A man killed by Raleigh police last week was shot at five times in roughly five seconds by the same officer, according to a Raleigh Police Department report on the fatal shooting.
Daniel Turcios, a 43-year-old native of El Salvador, died at the hospital, according to the report released by the city Wednesday.
The shooting took place Jan 11 after a crash on Interstate 440. The five officers who responded were identified in the report as R.C Job, A.A. Smith, K. G. Begin, D. W. Sigrist and Sergeant W.B. Tapscott.
Police say Turcios verbally refused to drop a knife as he walked away from the scene of the crash, stating “no” and shaking his head, though family members and activists have said he couldn’t understand their commands.
While Turcios continued walking away with the knife, officers followed him, telling him to drop the knife roughly 12 times, according to the report.
Tapscott then fired a Taser at Turcios, who fell to the ground, police said.
As officers tried to take him into custody, the report says he “swung the knife towards the officers, nearly making contact” with one of them.
Smith then fired his gun twice, striking Turcios, according to the report. When Turcios attempted to get back up and move toward Smith, the officer fired three more shots.
The time between the two sets of shots was about five seconds, police said.
The report does not specify if all five shots struck Turcios.
Turcios’ name is written as Jose Daniel Argueta Turicos in the police report, different from how his family and activists have spelled it. The News & Observer contacted a city spokesperson, who said she would check on the spelling.
The State Bureau of Investigations will investigate the shooting, while Raleigh police conduct an administrative investigation. Both are standard procedure for the department when an officer shoots someone.
Smith and Tapscott have been placed on administrative duty pendng the investigations, also standard procedure.
Raleigh police said they have petitioned a judge for the release of body camera footage from the five officers.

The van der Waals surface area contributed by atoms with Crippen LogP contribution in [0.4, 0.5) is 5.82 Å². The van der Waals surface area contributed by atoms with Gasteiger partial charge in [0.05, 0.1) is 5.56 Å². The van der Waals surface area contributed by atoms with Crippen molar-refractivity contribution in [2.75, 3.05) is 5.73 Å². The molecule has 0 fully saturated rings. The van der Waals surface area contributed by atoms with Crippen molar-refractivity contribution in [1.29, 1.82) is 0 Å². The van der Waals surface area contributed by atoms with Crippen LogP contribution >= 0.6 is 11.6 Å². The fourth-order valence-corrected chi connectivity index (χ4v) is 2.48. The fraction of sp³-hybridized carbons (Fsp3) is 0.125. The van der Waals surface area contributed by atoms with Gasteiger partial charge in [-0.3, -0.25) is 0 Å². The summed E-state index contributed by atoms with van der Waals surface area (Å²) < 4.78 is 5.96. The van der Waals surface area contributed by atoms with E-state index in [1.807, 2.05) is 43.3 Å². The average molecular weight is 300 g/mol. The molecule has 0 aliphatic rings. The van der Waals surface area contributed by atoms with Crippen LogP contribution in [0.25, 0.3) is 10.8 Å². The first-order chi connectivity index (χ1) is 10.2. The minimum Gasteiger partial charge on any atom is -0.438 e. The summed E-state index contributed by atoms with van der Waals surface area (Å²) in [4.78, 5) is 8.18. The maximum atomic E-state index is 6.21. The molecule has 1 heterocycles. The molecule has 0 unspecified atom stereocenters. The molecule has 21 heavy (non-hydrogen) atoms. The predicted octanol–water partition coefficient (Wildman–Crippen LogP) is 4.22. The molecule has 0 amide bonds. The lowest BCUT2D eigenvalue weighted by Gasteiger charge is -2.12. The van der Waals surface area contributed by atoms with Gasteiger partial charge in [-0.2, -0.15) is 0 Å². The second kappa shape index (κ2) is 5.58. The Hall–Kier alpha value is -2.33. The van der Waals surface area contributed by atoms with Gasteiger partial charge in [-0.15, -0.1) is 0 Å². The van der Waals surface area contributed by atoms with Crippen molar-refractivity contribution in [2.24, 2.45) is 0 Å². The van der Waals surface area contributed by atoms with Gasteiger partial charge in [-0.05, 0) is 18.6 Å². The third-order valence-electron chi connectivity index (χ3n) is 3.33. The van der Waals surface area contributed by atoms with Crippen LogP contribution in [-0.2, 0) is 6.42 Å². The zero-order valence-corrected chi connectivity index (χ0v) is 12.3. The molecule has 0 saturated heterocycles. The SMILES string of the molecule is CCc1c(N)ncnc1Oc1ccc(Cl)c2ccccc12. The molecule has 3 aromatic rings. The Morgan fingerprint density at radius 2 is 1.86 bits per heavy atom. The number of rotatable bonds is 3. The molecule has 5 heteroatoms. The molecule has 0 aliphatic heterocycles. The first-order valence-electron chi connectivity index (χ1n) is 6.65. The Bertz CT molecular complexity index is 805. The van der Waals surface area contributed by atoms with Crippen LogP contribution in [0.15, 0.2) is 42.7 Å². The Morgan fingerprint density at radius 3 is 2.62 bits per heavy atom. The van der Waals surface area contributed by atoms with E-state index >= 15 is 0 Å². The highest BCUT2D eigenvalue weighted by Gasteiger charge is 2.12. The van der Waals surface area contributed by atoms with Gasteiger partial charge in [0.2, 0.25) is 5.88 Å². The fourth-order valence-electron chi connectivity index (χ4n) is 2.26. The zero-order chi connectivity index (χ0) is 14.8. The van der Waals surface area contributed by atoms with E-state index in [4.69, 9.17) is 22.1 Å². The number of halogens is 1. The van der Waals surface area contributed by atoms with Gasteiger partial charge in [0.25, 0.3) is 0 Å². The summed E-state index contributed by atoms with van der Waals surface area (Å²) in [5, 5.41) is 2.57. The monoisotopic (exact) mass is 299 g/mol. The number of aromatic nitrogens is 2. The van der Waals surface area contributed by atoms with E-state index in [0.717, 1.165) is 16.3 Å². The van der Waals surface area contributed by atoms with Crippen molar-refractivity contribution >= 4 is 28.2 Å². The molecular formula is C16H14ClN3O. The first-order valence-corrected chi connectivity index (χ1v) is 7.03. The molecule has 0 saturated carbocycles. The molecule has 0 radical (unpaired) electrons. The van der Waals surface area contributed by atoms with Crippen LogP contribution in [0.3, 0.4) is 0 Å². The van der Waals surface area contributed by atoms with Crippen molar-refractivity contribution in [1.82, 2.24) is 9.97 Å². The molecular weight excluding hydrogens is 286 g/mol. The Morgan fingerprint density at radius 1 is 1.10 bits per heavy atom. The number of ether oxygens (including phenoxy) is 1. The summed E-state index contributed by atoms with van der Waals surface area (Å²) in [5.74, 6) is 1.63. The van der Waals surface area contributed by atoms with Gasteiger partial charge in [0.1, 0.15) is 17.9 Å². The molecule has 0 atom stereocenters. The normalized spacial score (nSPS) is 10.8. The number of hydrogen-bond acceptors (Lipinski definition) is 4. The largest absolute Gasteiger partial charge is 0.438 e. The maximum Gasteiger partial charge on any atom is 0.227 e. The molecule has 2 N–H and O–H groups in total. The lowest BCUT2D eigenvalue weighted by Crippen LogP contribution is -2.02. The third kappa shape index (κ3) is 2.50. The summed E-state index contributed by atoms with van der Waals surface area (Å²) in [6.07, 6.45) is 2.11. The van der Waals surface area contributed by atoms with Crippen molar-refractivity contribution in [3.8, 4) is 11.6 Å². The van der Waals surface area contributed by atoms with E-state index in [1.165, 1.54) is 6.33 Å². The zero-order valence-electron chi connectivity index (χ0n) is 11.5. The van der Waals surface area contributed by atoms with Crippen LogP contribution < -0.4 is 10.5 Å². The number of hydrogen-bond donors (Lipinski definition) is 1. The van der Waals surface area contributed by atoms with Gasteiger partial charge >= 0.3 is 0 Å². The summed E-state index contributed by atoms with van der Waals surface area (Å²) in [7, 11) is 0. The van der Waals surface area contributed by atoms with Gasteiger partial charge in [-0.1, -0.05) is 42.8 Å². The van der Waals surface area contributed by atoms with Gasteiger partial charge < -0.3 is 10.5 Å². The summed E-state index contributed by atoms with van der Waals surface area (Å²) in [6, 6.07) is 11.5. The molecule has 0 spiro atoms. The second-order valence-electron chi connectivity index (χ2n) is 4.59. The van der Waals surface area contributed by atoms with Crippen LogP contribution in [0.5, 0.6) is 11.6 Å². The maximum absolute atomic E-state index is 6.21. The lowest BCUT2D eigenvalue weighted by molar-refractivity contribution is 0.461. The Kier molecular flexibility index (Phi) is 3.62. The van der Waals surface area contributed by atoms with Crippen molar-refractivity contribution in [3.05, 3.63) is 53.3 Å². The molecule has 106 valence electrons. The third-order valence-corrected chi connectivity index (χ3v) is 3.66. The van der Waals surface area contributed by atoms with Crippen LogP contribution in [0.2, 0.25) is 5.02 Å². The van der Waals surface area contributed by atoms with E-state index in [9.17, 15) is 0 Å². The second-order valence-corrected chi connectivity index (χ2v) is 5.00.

Activists, family say Turcios ‘disoriented’ after crash
At a Tuesday news conference before the report released, community advocates from Emancipate NC said the crash caused Turcios’ car to flip multiple times, rendering him unconscious.
In the aftermath, family and advocates said he was severely disoriented and confused. Turcios, who had a limited understanding of English, did not understand police commands, they said.
“(He) woke up extremely confused and disoriented, so confused and disoriented that he didn’t even respond to his wife when she spoke to him,” said Kerwin Pittman of Emancipate NC.
He added that the organization had spoken to eyewitnesses who supported their suspicion that Turcios was shot multiple times, even after he had fallen to the ground.
Dawn Blagrove, executive director of Emancipate NC, said a medical report provided to the family “clearly indicates that (Turcios) was shot multiple times.”
At the news conference, Pittman showed reporters a longer video of the shooting on a laptop and pointed out parts of the video in which he said Turcios was shot again while still on the ground.
The day of the shooting, police had said when officers arrived, they found Turcios carrying a knife that he refused to drop.
As he walked away, an officer used a Taser “to try to defuse the situation,” and officers moved to try to subdue him, Chief Estella Patterson said.
In a video recorded by a witness, Turcios was shot moments later, as he tried to get up.
Patterson said police shot him after he “swung a knife at officers.”
Knife did not justify shooting, Emancipate NC says
Blagrove said while Turcios “had a very small pocket knife,” it did not justify police shooting him.
“Let us be clear that (the knife) is being used to manipulate the tragic outcome,” she said. “Whether (Turcios) had a thumb pin or a kitchen knife ... he was not wielding (it) crazily trying to attack anyone.”
“He was walking, tased, falls to the ground ... and is murdered in front of his family,” she added. “That is the story here. That is what matters.”
Rosa Jerez, Turcios’ wife, told reporters in Spanish that her children were asking the officers not to kill their father.
“They murdered him in front of my children, in front of me,” Jerez said in Spanish. “He wasn’t doing anything to (the police.) I told them to leave him alone because he wasn’t doing anything; they didn’t listen to me! And he didn’t understand anything they told him. My children screamed at them not to kill him. They murdered him as if he was a dog. They didn’t care about him at all.”
Turcios immigrated from Olomega, a small town in southeastern El Salvador, to the U.S. in 2003, Jerez told The N&O.
He worked as a handyman, building and fixing kitchens, bathrooms and chimneys and doing other construction-related work, she said.